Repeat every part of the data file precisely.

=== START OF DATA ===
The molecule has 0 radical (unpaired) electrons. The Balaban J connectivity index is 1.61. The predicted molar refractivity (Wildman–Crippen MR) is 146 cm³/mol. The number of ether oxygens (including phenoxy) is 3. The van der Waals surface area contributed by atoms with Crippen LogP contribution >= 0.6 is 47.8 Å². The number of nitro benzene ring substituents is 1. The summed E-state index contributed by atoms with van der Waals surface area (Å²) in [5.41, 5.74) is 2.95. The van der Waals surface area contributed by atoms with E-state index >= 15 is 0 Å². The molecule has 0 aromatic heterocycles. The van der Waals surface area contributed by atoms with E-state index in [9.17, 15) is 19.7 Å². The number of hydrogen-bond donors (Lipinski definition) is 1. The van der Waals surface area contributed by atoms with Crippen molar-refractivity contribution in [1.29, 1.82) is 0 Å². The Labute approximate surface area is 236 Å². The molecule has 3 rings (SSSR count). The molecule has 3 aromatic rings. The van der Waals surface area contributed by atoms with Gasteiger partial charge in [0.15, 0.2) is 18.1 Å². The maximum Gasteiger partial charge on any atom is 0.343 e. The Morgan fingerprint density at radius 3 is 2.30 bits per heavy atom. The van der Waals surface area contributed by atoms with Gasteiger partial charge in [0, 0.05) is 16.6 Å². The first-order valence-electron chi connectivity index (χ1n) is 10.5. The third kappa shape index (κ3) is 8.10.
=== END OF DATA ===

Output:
The molecule has 0 radical (unpaired) electrons. The Balaban J connectivity index is 1.61. The predicted molar refractivity (Wildman–Crippen MR) is 146 cm³/mol. The number of ether oxygens (including phenoxy) is 3. The van der Waals surface area contributed by atoms with Crippen LogP contribution >= 0.6 is 47.8 Å². The number of nitro benzene ring substituents is 1. The summed E-state index contributed by atoms with van der Waals surface area (Å²) in [5.41, 5.74) is 2.95. The van der Waals surface area contributed by atoms with E-state index >= 15 is 0 Å². The molecule has 0 aromatic heterocycles. The van der Waals surface area contributed by atoms with E-state index in [9.17, 15) is 19.7 Å². The number of hydrogen-bond donors (Lipinski definition) is 1. The van der Waals surface area contributed by atoms with Crippen molar-refractivity contribution in [1.29, 1.82) is 0 Å². The Labute approximate surface area is 236 Å². The molecule has 3 rings (SSSR count). The molecule has 3 aromatic rings. The van der Waals surface area contributed by atoms with Gasteiger partial charge in [0.15, 0.2) is 18.1 Å². The maximum Gasteiger partial charge on any atom is 0.343 e. The Morgan fingerprint density at radius 3 is 2.30 bits per heavy atom. The van der Waals surface area contributed by atoms with Gasteiger partial charge in [0, 0.05) is 16.6 Å². The first-order valence-electron chi connectivity index (χ1n) is 10.5. The third kappa shape index (κ3) is 8.10.